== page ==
Southern California, one of the country's major biomedical research hubs, receives about $1.7 billion in NIH grants each year, according to Ahmed Enany, president and CEO of the Southern California Biomedical Council.

NIH is the largest source of research funding at UC Irvine, UCLA and USC, providing hundreds of millions of dollars annually to each school. Grants support the jobs of university staff, graduate students, postdoctoral fellows and professors. They conduct research on conditions ranging from Alzheimer's disease to cancer, and they pursue innovation in areas ranging from laser technology to biomedical devices.

"It's this … sense of irony over the potential we now have given our tools and technologies to really make breakthroughs that are going to have a positive impact on society, and then to have brakes put on that is disappointing," said Dr. Kelsey Martin, dean of the David Geffen School of Medicine at UCLA.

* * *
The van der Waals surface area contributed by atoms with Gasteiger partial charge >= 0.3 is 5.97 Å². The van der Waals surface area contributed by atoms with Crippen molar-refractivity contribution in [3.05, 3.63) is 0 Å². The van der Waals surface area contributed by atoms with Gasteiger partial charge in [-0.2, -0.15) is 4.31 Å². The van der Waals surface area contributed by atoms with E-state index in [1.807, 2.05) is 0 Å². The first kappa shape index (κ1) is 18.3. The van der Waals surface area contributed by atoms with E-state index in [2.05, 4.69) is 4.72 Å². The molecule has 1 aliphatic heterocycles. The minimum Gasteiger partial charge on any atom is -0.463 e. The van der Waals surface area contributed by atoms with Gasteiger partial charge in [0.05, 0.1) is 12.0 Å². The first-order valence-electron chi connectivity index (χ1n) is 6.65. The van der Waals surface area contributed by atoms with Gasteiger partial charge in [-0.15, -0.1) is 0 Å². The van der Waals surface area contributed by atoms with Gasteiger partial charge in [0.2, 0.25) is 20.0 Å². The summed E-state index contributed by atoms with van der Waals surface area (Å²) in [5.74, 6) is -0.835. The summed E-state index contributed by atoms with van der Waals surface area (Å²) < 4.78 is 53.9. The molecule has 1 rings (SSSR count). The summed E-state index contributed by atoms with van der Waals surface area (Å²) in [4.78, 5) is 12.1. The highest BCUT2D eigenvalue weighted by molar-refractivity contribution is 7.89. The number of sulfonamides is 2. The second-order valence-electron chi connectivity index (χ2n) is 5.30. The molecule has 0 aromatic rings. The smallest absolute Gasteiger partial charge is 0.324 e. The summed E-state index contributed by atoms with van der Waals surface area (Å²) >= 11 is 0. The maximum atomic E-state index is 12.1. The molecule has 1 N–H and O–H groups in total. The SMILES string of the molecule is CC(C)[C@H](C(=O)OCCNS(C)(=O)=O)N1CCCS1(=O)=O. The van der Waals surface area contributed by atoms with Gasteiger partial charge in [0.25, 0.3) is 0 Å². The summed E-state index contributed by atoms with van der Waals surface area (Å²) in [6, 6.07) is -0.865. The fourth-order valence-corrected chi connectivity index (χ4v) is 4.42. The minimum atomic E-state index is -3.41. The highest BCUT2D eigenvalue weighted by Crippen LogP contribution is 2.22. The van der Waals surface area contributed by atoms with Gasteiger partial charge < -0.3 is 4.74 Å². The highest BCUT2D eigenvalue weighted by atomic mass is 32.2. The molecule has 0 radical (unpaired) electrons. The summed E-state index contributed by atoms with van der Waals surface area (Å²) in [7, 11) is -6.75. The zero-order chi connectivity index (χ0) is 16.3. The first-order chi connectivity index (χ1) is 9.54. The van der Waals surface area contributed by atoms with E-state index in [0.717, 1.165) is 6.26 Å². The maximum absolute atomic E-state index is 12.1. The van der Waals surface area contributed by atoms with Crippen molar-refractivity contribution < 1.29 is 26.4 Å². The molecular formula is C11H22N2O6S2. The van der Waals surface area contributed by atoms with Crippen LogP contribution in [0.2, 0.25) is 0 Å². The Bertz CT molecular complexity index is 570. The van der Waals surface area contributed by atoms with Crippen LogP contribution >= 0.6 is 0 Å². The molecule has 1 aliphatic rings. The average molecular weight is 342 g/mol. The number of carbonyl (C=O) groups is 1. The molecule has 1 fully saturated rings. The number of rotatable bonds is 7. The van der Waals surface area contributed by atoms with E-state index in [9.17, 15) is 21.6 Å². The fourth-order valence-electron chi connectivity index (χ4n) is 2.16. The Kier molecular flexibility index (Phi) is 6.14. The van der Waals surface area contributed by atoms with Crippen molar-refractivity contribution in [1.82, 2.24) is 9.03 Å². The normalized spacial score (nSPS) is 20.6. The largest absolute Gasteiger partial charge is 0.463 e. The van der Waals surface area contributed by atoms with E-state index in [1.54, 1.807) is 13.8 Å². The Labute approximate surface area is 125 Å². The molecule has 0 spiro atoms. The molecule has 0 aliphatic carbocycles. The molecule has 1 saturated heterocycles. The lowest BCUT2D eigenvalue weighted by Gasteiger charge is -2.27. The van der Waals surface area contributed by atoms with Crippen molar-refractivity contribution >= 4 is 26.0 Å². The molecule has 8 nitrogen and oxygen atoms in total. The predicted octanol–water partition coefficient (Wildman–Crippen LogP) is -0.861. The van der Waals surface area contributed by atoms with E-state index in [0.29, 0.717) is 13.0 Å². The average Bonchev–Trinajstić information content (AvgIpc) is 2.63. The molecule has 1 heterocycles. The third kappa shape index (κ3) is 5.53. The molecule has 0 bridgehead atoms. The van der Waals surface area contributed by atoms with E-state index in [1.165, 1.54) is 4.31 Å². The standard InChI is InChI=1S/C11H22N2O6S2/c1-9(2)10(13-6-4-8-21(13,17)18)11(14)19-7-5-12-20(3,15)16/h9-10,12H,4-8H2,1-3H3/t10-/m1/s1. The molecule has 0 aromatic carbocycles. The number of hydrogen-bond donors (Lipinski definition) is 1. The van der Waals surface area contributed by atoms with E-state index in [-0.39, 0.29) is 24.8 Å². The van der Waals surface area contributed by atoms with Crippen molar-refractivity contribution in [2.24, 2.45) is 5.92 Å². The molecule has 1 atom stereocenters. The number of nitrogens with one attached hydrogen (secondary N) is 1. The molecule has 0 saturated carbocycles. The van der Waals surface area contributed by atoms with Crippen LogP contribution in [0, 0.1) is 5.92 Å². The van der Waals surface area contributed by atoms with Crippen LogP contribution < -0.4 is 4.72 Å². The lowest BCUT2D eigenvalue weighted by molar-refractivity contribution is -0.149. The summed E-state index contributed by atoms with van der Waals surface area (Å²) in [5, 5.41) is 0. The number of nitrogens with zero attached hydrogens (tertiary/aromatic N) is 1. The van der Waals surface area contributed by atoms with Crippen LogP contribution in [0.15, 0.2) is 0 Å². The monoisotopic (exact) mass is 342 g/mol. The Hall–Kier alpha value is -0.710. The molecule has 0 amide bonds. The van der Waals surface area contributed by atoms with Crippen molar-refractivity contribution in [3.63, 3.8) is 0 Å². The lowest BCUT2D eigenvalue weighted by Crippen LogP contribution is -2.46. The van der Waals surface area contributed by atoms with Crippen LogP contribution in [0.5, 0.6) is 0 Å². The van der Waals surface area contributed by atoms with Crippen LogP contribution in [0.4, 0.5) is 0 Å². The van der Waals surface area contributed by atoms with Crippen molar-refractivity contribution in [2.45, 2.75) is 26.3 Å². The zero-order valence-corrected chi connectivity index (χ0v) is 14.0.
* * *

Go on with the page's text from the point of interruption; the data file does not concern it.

Martin and other university leaders pledged to fight the proposed cuts.

"This proposal will galvanize our community to be able to come together and make sure we communicate the importance of biomedical research to our community, to our society and to our nation," she said.

NIH also supports the work of regional biomedical companies like Allvivo Vascular, which is developing antimicrobial technology to improve the safety and function of medical devices and wound treatments.

Allvivo CEO Jennifer Neff acknowledged that budget cuts might save the federal government money in the short term but argued that it would be wiser to invest in new technologies that lower health care costs over the long term.

"At the end of the day, the people who really lose out are patients," Neff said. "You're going to end up with patients that have worse care, more infections and you're not really going to save money. The government is still going to be spending a lot of money to treat these infections that patients get."